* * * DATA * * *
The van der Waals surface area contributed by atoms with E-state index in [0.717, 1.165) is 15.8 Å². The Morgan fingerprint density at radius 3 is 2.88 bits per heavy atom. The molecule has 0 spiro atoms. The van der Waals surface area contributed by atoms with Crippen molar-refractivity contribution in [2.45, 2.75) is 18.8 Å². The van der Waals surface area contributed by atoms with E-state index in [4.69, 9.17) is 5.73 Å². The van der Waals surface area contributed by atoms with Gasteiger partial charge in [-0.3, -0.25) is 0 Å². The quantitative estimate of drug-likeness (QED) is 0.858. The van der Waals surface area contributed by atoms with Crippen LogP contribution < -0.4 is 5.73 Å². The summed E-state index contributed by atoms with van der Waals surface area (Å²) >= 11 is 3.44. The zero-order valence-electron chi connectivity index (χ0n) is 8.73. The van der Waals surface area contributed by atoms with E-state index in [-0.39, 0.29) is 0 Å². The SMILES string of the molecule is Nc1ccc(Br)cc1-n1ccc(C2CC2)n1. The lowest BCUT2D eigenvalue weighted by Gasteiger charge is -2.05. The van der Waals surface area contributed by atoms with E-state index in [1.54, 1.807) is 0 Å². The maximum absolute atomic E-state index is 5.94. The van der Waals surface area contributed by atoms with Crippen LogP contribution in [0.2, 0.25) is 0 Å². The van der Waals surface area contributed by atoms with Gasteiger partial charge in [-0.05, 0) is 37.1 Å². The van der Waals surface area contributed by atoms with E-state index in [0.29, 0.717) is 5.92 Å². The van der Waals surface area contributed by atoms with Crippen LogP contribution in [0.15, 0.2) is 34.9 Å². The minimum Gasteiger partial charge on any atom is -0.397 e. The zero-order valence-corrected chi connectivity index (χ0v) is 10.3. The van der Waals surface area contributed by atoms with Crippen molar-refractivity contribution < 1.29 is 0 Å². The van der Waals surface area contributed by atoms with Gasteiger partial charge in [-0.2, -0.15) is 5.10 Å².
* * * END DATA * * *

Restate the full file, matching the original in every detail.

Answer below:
The van der Waals surface area contributed by atoms with E-state index in [0.717, 1.165) is 15.8 Å². The Morgan fingerprint density at radius 3 is 2.88 bits per heavy atom. The molecule has 0 spiro atoms. The van der Waals surface area contributed by atoms with Crippen molar-refractivity contribution in [2.45, 2.75) is 18.8 Å². The van der Waals surface area contributed by atoms with E-state index in [4.69, 9.17) is 5.73 Å². The van der Waals surface area contributed by atoms with Gasteiger partial charge in [-0.3, -0.25) is 0 Å². The quantitative estimate of drug-likeness (QED) is 0.858. The van der Waals surface area contributed by atoms with Crippen LogP contribution < -0.4 is 5.73 Å². The summed E-state index contributed by atoms with van der Waals surface area (Å²) >= 11 is 3.44. The zero-order valence-electron chi connectivity index (χ0n) is 8.73. The van der Waals surface area contributed by atoms with E-state index in [-0.39, 0.29) is 0 Å². The SMILES string of the molecule is Nc1ccc(Br)cc1-n1ccc(C2CC2)n1. The lowest BCUT2D eigenvalue weighted by Gasteiger charge is -2.05. The van der Waals surface area contributed by atoms with E-state index in [1.54, 1.807) is 0 Å². The maximum absolute atomic E-state index is 5.94. The van der Waals surface area contributed by atoms with Crippen LogP contribution in [0.2, 0.25) is 0 Å². The van der Waals surface area contributed by atoms with Gasteiger partial charge in [-0.05, 0) is 37.1 Å². The van der Waals surface area contributed by atoms with E-state index in [0.29, 0.717) is 5.92 Å². The van der Waals surface area contributed by atoms with Crippen LogP contribution in [0.15, 0.2) is 34.9 Å². The minimum Gasteiger partial charge on any atom is -0.397 e. The zero-order valence-corrected chi connectivity index (χ0v) is 10.3. The van der Waals surface area contributed by atoms with Crippen molar-refractivity contribution < 1.29 is 0 Å². The van der Waals surface area contributed by atoms with Gasteiger partial charge in [-0.2, -0.15) is 5.10 Å².